Information and Communication Technology for French and English Speaking Postsecondary Students with Disabilities: What are Their Needs and How Well are These Being Met?

Catherine S. Fichten, Mai N. Nguyen, Jennison V. Asuncion, Maria Barile, Jillian Budd, Rhonda Amsel, Eva Libman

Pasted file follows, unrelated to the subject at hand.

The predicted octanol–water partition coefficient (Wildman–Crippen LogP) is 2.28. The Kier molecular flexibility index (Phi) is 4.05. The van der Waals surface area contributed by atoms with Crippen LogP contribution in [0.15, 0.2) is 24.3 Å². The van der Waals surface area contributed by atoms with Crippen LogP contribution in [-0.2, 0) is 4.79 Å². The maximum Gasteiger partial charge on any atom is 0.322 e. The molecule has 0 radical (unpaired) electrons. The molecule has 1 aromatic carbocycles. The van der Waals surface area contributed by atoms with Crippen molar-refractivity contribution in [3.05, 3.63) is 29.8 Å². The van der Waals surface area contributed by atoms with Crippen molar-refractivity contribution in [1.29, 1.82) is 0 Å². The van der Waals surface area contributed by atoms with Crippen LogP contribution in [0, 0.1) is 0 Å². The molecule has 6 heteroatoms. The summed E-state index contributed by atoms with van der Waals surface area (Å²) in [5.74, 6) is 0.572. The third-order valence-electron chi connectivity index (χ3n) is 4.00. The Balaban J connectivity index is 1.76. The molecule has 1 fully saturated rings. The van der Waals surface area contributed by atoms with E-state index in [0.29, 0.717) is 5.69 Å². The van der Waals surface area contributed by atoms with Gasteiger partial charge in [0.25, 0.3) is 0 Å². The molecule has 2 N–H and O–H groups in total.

This study evaluates how well information and communication technology (ICT) related needs of students with various disabilities are met at school, at home, and in e-learning contexts. Results are based on the POSITIVES Scale, a 26 item objective measure of how well the ICT related needs of these students are met. The sample consists of 131 students from French and 1202 students from English language universities and junior/community colleges with various disabilities from across Canada. Although the results generally show more favourable than unfavourable scores, these are affected by the nature of students’ disabilities and by context: home or school. Generally, both groups had similar views about circumstances where their needs were poorly met and about what worked well. The findings suggest that linguistic and policy considerations have an impact on how well the ICT related needs of students with different disabilities are met in different parts of Canada.

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